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The Honolulu Advertiser
Posted on: Tuesday, February 28, 2006

Letters to the Editor



The Kamehameha Schools Alumni Association, Northern California Region, applauds the recent decision by the 9th U.S. Circuit Court of Appeals to rehear Doe v. Kamehameha.

We're gratified that the court understood the significant and far-reaching implications of the lawsuit against our alma mater. It is not just about one teenager challenging the schools' admissions policy; at risk is the very fabric of what makes Kamehameha Schools so valuable an educational opportunity for Native Hawaiians.

As alumni, we appreciate and treasure Princess Pauahi's gift to us. Who we are today may not have been possible without the privilege of attending Kamehameha. We want and need future generations to have the chance to attend the schools and develop the talents and leadership that will help uplift the Native Hawaiian community.

Laureen Kim
President, KSAA Northern California Region



I would like to comment on Derrick DePledge's article in the Feb. 19 Advertiser, "Land court poses obstacle: Backlog mounting at state's Bureau of Conveyances."

Land court lands come under the Torrens system, whose foundation lies in the Australian Land Title System developed by Sir Robert Richard Torrens. It was adopted in the state of Hawai'i by Act 56 of the 1903 Legislature for the purpose of providing an equitable system of recording land ownership.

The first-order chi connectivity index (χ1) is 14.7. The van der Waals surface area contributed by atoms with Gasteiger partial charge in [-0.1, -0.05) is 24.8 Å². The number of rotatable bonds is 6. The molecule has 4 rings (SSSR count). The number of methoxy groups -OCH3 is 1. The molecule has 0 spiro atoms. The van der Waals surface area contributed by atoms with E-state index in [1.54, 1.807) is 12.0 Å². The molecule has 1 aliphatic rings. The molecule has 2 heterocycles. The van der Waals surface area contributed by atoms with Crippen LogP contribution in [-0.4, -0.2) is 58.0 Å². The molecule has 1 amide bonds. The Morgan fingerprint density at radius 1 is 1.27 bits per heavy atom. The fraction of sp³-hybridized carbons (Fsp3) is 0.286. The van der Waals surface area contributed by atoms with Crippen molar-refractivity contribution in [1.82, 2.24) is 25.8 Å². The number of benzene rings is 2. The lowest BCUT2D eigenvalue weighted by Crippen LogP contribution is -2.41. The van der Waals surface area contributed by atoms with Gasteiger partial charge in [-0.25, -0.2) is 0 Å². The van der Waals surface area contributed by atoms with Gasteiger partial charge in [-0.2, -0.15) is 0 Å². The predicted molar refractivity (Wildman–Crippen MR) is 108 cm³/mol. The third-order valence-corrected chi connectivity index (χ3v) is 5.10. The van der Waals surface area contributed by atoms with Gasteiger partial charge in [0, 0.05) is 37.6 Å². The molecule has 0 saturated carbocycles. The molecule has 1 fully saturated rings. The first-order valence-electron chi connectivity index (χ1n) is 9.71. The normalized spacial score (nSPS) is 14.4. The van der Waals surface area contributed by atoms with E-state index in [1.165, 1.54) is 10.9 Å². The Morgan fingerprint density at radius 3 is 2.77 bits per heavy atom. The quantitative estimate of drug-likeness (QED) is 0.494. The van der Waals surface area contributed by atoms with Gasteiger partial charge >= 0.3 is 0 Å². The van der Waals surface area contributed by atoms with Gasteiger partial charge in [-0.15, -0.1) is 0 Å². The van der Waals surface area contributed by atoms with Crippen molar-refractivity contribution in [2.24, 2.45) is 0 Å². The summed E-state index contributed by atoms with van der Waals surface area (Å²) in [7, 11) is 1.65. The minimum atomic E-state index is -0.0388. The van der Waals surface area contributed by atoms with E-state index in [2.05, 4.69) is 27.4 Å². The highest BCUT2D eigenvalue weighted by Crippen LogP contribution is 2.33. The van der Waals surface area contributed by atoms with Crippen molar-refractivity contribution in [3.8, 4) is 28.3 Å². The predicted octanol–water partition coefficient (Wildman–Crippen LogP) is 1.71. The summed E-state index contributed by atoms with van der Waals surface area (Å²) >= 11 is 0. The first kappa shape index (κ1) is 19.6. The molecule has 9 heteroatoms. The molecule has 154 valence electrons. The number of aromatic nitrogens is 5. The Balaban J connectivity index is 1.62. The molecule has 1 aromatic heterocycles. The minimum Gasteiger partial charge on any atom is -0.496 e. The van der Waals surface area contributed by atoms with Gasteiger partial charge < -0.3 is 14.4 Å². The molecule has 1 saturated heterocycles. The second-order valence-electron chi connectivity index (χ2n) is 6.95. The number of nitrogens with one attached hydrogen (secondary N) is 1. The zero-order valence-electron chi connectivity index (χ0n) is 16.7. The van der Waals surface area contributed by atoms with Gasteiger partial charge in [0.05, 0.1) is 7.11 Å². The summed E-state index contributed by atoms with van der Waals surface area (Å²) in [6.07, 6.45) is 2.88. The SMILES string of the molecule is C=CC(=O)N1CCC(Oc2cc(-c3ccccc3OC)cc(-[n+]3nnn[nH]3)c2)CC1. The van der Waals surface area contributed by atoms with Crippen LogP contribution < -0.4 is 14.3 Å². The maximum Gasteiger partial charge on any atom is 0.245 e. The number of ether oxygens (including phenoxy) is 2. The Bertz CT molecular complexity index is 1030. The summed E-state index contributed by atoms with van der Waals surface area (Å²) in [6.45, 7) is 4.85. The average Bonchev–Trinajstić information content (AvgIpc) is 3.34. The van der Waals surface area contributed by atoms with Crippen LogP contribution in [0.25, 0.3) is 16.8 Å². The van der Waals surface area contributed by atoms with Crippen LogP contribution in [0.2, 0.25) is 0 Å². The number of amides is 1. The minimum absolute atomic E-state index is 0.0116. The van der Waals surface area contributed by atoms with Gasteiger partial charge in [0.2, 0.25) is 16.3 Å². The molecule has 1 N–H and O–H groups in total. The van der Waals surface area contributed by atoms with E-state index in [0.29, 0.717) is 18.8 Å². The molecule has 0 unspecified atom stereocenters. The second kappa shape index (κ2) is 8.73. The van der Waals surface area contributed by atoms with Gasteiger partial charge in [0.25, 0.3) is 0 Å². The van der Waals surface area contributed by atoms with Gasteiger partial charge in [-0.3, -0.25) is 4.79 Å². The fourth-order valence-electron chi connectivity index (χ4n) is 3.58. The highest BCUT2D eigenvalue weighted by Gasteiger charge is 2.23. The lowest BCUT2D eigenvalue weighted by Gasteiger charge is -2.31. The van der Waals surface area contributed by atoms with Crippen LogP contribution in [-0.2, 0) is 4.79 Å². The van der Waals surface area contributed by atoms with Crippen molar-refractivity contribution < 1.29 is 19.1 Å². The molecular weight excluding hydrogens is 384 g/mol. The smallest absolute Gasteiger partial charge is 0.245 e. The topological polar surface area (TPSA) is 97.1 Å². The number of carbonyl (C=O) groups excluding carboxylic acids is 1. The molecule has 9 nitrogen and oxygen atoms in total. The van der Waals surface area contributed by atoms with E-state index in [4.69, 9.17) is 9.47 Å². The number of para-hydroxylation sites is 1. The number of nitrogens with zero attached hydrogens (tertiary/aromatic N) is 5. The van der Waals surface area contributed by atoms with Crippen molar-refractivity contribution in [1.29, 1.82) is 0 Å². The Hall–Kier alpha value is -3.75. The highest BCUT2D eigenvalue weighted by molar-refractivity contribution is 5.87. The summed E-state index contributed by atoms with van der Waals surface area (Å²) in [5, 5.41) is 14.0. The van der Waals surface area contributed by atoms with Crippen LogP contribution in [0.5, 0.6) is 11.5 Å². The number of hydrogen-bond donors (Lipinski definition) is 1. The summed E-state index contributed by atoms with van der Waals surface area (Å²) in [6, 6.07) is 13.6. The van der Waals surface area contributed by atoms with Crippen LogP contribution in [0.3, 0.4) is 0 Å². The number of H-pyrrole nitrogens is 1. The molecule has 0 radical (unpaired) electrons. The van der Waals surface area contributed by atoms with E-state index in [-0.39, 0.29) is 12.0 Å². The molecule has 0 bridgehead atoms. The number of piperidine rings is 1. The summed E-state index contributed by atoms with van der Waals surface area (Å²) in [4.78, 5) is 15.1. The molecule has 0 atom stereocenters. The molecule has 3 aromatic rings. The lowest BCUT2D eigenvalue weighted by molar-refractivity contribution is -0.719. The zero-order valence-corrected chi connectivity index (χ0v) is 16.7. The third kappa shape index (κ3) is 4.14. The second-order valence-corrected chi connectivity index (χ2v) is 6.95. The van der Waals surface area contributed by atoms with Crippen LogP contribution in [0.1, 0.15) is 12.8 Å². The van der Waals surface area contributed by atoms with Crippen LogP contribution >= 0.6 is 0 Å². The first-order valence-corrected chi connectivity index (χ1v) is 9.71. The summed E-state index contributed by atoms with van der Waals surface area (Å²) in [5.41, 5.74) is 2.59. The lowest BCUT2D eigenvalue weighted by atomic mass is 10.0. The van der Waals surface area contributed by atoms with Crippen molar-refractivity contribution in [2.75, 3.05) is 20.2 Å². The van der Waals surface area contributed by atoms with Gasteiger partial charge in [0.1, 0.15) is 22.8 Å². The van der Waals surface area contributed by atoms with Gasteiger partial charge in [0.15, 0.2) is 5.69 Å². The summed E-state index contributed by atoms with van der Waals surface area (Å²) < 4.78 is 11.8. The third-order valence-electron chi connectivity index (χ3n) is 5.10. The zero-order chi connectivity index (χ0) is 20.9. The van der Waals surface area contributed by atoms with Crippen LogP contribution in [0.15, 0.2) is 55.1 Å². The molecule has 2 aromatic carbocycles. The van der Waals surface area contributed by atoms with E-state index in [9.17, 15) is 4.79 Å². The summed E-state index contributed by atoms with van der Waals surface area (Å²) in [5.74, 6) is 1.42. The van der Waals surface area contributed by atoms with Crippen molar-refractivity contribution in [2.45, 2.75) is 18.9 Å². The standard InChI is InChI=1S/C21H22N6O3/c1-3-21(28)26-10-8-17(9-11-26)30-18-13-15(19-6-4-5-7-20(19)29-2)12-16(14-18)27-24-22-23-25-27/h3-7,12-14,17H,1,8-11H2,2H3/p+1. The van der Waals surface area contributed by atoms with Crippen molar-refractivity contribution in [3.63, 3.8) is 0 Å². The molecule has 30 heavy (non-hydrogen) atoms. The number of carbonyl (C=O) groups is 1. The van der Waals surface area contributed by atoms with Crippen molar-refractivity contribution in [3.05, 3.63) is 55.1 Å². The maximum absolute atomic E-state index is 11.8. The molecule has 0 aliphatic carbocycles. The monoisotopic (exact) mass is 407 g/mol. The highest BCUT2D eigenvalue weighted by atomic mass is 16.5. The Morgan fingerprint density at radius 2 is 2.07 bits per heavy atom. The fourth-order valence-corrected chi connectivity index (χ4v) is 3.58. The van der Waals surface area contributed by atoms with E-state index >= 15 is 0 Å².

The land court is a court of record that has exclusive original jurisdiction of all applications for the registration of title to land and easement or rights in land held and possessed in fee simple within the state of Hawai'i.

The land court system was designed so that the state of title could be readily determined at any time. In addition, adverse possession is generally unavailable against land registered in the land court. The system is not perfect and loopholes exist.

The current dissatisfaction with the Torrens system is not with the law or the system but with the process, the lack of manpower and the backlog in the Bureau of Conveyances. The current backlog threatens one of the major features of the Torrens system, that of the state guarantee of title.

As a homeowner of land registered in the land court system, I have the protection of the land court system. It provides me an unbroken chain of events of continuous registration. No expensive title insurance needs to be taken out. It also provides me with a form of security, control, management and, best of all, a form of insurance as to ownership, and for a prospective purchaser, it provides readily ascertainable data without the need for an expensive search of title. It affords me a guaranteed title.

The state of Hawai'i has never been sued since the system started in 1903, 103 years ago.

K. Hanawahine



No surprise that the American Bar Association has come out in favor of the Akaka bill. After all, the Akaka bill amounts to a massive jobs program for lawyers. One only has to look at Mainland tribal governments. Most tribal governments have many more lawyers on staff than do the towns and counties in which they reside or are adjacent to.